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Friday, September 24, 1999 Published at 21:45 GMT 22:45 UK


World: Asia-Pacific

Deadlock over Timor probe

Bishop Belo: Don't forsake people of East Timor

Asian and Western nations have failed to reach agreement on whether to launch an international investigation into atrocities committed in East Timor.

A special session of the UN Commission on Human Rights has been adjourned until Monday after two days of heated debate.

East Timor
Indonesia, backed by Asian and some Latin American and Muslim countries, is opposed to the international inquiry called for by the European Union.

During the special session, East Timorese resistance leader Jose Ramos-Horta urged the commission to act after comparing his people's fate to that of the Jews during the Holocaust.


The BBC's Claire Doole: ''The row underlines differences between developed and developing countries''
The EU insists that any investigation should be internationally-led.

But Indonesia says this would increase tensions and make reconciliation more difficult. It wants a national fact-finding mission with foreign observers.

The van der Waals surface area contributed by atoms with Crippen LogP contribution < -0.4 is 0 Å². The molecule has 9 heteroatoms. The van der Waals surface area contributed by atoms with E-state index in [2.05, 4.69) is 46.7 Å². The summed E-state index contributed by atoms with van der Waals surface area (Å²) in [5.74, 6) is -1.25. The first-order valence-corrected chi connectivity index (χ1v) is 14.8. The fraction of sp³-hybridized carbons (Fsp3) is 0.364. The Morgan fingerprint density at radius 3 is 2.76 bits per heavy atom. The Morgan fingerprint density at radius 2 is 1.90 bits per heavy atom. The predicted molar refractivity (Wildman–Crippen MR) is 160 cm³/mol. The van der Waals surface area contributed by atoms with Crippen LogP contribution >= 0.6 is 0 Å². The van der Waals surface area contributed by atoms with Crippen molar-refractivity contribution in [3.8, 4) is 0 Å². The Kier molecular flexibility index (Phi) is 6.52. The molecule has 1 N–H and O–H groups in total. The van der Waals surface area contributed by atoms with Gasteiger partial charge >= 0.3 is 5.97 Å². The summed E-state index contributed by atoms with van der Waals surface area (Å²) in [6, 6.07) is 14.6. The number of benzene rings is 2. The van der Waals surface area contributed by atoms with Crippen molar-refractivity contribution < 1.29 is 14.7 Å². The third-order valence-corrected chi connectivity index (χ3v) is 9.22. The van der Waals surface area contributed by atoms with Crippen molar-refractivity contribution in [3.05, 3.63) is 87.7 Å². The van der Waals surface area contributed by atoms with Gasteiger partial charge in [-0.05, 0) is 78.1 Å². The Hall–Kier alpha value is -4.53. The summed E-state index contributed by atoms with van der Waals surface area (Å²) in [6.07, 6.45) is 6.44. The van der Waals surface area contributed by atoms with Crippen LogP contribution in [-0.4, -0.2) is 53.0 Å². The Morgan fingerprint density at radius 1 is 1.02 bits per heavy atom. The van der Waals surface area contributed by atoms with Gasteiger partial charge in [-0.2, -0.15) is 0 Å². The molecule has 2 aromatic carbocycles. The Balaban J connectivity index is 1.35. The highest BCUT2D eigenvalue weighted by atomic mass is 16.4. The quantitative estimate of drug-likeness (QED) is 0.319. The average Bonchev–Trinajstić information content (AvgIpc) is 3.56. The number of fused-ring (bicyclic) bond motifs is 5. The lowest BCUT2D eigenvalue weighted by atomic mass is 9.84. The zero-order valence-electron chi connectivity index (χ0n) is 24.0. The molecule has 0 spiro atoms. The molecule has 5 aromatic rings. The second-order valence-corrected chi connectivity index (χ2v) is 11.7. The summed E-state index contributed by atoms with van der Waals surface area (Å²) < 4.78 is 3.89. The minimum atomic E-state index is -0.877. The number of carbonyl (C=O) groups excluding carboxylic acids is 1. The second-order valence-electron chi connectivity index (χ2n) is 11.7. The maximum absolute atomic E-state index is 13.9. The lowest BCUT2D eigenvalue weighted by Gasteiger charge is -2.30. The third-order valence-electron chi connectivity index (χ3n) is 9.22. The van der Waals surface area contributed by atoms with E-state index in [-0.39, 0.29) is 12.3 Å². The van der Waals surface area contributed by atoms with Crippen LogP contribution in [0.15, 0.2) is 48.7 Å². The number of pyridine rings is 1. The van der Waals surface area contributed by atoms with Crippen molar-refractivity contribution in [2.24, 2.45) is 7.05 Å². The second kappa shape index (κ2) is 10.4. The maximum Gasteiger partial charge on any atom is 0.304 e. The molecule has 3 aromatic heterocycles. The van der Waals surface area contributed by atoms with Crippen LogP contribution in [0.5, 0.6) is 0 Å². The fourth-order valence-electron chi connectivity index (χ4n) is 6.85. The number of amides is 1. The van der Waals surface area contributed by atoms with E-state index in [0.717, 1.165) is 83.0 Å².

In a sign of potential compromise, the EU announced late on Friday that it had modified its proposal.

It is now suggesting an international inquiry which would include Asian experts and would co-operate with Indonesia's own internal investigation.

But human rights groups are critical, saying that no East Timorese could testify freely under such conditions.

Condemnation

Earlier, Mr Ramos-Horta and Bishop Carlos Belo, who shared the 1996 Nobel Peace Prize, made impassioned pleas in favour of a UN inquiry into atrocities committed by pro-Indonesian militias.

Similar commissions led to the establishment of UN war crimes tribunals for former Yugoslavia and Rwanda.


[ image: Bishop Belo in Portugal, praying for peace]
Bishop Belo in Portugal, praying for peace
Bishop Belo called on the world not to forsake the people of East Timor.

Mr Ramos-Horta told the 53-nation human rights body it would be "an accomplice to impunity, an accomplice to genocide and war crimes" if it failed to act.

"My sentiments to the Republic of Indonesia are the same as the Jews towards Nazi Germany and the Kuwaitis toward Iraq," he added.

Jakarta's opposition to an international investigation is strongly backed by other Asian states, including China, Japan and India.

They argue that Indonesia has done enough by agreeing to last month's referendum and to UN peacekeeping forces.

Our correspondent says their view is increasingly shared by Latin American and Arab states.





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